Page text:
A contest between heritage train enthusiasts and cycling advocates threatens to derail plans to transform old railway lines into bike paths to draw visitors into hard-hit regional NSW.
The NSW government introduced a new law in September to make it easier for community groups to take up thousands of kilometres of disused track and turn the rail corridors into walking and bike paths instead. Cooma Monaro Railway president Gordon Strachan (left) and Cooma Monaro Railway spokesman Craig Moore in Cooma. At least a dozen “rail trails” are in the pipeline across the state. Once completed they would allow locals and tourists to walk or ride between towns, passing through tunnels and old railway stations and on restored bridges.
Advocates say the paths will draw tens of thousands of visitors a year into regional NSW and provide a welcome economic boost to towns that have weathered drought, bushfires, floods and COVID-19 over the past few years.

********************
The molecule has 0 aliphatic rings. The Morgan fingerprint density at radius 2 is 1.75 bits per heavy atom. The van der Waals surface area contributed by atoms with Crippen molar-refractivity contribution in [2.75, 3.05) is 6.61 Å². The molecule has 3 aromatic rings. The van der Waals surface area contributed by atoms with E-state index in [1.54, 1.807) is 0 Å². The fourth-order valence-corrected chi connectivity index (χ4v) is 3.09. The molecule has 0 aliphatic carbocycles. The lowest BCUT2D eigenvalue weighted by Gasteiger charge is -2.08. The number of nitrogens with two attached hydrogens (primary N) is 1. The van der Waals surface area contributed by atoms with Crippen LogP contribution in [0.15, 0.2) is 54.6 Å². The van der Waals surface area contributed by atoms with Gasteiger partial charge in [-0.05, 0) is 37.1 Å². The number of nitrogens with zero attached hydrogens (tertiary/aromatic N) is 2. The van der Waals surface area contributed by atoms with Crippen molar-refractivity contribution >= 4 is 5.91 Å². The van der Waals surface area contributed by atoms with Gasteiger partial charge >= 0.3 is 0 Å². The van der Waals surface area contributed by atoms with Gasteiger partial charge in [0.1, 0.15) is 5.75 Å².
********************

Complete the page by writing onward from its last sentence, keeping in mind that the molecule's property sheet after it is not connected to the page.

But there is competition for the track, with heritage rail societies saying they want to restore the old lines instead, to run their own tourist attractions.
In southern NSW, federal Labor pledged $1 million before the election to help build a Monaro rail trail along 213 kilometres of track between Queanbeyan and Bombala, via Cooma.
But the funding has been held up in light of a more recent proposal put forward by Cooma Monaro Railway to run a tourist train along the Cooma to Bombala part of the line, which last saw a train in 1986.
The track would first […]
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